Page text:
Despite record withdrawals from working gas storage early this year, the Energy Information Administration (EIA) in its Short-Term Energy Outlook for February projects that inventories will finish the heating season at the lofty level of 1,644 Bcf. This is 90 Bcf below what it projected in its outlook in January (see NGI, Jan. 18).
"Colder-than-normal temperatures in the first half of January led to the largest consecutive-week withdrawal on record as a total of 511 Bcf was pulled from storage during the weeks ending Jan. 8 and 15. The withdrawals over these two weeks were a combined 317 Bcf above the average withdrawal for the corresponding weeks over the previous five years," the EIA said in its outlook, which was released last Wednesday.
"However, weather turned considerably warmer during the second half of January, and working gas stocks over the last two weeks fell by 201 Bcf, compared with the previous five-year average withdrawal of 357 Bcf. Despite the large inventory draws in December and early January, EIA expects working gas inventories to finish the first quarter...at about 1,644 Bcf, or 7% higher than the previous five-year average," the agency said. This figure is likely to be revised again in March as much of the country has been facing frigid temperatures.
"The relatively high inventory level combined with the increased supply potential from domestic resources should keep prices from rising dramatically this year," the EIA said. It projects that the Henry Hub spot price will average $5.37/MMBtu this year and $5.86/MMBtu in 2011.
The EIA sees total marketed gas production in the current year declining 2.6% to 58.73 Bcf/d from 60.3 Bcf/d in 2009, and then increasing by 1.3% in 2011. The number of working natural gas rigs is currently about 25% below the year-ago level, but the EIA noted that the number has increased during the last month by about 100 rigs to a total of 861 rigs at the end of January.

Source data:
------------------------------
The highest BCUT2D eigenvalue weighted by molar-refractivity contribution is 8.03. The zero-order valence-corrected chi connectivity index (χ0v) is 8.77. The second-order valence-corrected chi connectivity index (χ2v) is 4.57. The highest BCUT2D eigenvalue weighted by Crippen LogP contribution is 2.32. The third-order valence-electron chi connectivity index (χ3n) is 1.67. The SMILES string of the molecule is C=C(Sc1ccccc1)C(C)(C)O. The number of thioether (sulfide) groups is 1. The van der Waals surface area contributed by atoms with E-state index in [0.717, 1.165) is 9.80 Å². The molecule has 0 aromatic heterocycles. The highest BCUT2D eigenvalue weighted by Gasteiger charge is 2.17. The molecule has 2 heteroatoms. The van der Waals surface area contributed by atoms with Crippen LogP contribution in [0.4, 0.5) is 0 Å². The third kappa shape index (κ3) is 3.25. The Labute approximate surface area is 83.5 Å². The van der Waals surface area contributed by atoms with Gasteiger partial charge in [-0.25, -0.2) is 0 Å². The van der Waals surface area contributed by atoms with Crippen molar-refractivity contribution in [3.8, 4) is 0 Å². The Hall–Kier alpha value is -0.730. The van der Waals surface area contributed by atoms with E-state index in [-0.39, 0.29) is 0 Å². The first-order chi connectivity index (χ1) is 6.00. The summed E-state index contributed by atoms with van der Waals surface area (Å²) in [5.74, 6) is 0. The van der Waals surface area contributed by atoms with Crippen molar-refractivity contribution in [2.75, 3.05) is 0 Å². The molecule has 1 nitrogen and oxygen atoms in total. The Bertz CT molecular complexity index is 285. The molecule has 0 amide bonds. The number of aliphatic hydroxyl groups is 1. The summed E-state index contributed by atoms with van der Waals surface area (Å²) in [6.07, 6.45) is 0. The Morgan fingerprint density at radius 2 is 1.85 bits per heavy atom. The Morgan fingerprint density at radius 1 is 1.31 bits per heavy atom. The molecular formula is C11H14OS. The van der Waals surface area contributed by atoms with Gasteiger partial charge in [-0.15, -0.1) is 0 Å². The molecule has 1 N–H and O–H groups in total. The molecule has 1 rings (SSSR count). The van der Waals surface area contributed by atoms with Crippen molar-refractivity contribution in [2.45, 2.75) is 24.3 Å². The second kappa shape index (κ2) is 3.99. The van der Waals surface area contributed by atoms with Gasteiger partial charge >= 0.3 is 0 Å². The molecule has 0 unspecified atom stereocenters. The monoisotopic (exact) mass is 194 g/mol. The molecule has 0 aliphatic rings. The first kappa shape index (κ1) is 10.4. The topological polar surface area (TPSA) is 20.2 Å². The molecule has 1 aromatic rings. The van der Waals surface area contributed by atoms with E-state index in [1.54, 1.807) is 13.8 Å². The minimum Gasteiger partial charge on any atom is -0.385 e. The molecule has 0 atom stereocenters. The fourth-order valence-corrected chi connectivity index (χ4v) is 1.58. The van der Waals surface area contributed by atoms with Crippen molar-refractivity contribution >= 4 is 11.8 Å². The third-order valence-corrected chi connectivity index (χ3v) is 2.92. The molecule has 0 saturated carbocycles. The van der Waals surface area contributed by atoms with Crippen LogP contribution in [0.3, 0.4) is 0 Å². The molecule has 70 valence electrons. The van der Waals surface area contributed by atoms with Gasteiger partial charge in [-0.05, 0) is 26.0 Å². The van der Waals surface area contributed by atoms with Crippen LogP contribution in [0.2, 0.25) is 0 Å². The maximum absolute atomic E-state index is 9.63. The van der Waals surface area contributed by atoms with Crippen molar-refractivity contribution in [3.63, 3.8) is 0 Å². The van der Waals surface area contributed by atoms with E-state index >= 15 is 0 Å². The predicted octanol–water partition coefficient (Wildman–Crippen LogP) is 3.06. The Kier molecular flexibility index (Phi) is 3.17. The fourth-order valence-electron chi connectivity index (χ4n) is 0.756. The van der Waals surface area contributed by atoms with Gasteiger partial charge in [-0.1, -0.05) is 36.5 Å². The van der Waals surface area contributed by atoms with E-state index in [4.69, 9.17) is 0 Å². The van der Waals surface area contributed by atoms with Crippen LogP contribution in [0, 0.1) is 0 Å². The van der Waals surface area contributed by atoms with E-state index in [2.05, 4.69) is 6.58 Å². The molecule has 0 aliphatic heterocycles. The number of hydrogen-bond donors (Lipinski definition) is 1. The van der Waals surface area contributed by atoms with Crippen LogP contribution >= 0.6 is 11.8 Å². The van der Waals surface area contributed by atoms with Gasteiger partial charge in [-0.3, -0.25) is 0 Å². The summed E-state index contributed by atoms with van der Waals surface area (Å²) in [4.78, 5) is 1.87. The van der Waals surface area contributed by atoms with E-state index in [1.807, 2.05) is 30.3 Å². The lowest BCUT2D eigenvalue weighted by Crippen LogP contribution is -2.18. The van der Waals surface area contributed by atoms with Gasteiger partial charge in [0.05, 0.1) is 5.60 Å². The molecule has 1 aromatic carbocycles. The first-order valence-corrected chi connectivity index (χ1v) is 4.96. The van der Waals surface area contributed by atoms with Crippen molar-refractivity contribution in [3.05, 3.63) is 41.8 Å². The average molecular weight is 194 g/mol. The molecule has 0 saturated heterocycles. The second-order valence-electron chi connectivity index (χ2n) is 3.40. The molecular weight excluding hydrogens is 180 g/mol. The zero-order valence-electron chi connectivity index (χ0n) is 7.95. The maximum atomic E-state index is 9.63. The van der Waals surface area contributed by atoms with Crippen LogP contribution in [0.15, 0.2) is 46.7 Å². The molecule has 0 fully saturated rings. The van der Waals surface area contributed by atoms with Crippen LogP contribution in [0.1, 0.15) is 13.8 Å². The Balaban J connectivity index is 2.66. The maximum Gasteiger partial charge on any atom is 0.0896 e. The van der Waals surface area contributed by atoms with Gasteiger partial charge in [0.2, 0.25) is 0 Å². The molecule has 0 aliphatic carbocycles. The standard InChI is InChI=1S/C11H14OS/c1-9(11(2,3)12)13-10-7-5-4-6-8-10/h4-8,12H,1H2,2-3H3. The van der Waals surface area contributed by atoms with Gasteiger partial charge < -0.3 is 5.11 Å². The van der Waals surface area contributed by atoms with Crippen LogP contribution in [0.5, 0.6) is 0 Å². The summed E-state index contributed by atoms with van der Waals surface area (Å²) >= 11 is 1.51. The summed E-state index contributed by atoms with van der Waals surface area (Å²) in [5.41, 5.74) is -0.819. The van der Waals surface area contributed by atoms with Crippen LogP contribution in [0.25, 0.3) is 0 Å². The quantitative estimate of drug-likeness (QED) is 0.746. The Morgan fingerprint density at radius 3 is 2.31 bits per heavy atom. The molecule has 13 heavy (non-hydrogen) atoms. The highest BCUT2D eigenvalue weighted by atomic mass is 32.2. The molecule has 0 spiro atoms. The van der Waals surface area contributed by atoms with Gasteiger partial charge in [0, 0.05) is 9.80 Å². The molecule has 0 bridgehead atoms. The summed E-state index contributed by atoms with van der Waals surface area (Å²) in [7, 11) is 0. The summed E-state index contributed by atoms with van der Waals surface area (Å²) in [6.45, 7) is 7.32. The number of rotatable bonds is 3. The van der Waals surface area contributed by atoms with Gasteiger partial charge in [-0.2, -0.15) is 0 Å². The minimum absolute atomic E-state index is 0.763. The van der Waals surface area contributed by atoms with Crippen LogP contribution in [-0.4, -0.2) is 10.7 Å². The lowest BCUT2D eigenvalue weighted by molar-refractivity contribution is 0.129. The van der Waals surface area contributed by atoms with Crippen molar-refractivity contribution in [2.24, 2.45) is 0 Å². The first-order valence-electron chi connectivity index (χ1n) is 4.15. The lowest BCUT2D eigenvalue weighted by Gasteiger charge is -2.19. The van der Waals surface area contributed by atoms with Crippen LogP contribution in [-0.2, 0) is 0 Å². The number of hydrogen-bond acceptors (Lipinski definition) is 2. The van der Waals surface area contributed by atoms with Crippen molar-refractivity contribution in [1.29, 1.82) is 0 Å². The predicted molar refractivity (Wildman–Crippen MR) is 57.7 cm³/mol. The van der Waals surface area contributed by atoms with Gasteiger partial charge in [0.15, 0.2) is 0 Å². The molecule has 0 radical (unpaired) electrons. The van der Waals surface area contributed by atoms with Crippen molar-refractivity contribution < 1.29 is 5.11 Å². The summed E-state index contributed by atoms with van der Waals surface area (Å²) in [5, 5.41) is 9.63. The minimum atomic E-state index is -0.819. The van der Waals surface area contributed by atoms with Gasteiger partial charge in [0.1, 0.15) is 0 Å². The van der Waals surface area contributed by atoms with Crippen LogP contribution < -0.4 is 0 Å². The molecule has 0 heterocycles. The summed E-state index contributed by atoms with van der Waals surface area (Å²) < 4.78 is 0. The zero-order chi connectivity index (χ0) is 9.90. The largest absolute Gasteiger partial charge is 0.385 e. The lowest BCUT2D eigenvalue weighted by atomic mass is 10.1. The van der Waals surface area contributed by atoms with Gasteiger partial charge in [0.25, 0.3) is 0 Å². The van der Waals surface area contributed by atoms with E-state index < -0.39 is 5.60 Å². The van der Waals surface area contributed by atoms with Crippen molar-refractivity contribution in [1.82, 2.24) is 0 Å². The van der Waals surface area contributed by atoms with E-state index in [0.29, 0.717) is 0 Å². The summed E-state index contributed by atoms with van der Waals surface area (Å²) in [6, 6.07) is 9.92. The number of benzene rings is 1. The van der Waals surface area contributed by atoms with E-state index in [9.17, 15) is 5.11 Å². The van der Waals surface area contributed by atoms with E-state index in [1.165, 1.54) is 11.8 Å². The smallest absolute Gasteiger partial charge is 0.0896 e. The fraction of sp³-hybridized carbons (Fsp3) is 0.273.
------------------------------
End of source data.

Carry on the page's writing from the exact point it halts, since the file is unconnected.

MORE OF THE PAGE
"Current 2010 futures market prices between $5.50 and $6.70 per MMBtu appear to provide the necessary economic incentive to expand drilling programs even further. As a result, EIA expects monthly natural gas production to begin to slowly increase later this year and continue on an upward trend through the end of 2011," the EIA said.
It projects that U.S. pipeline imports will fall by 8.3% to 8.1 Bcf/d in the current year due to the sustained impact of lower Canadian drilling activity and production, as well as increasing demand from oilsands projects in Western Canada. A portion of the decline in pipeline imports this year is likely to be offset by imports of liquefied natural gas (LNG), which were double year-ago levels in January as temperatures plummeted and prices rose. The EIA projects that LNG imports will reach 1.83 Bcf/d this year, up from 1.27 Bcf/d in 2009.
The outlook for higher U.S. LNG imports is largely due to the recent global LNG additions in Russia, Yemen, Qatar and Indonesia, according to the EIA. It anticipates that net imports of natural gas will decline in 2011 as flows from Canada remain limited and global demand for LNG strengthens.
On the demand side, the agency expects gas consumption to increase 0.4% to 62.5 Bcf/d this year from 62.28 Bcf/d last year, and then rise another 0.4% in 2011. "Very cold weather during the first half of January, particularly in the Southeast, contributed to an 8.4% jump in the monthly estimate for electric power-sector natural gas consumption from the previous forecast," the agency noted, adding that this was a new record for the electric sector for the month.
"Although natural gas consumption in the electric power sector has been strong so far this year, an increase in coal-fired generation capacity and higher natural gas prices through the remainder of the year should reduce the share of natural gas-fired generation in the baseload power mix in 2010...The projected 1.3% decline in electric power-sector natural gas use is offset by growth in residential, commercial and industrial sectors in the 2010 forecast."
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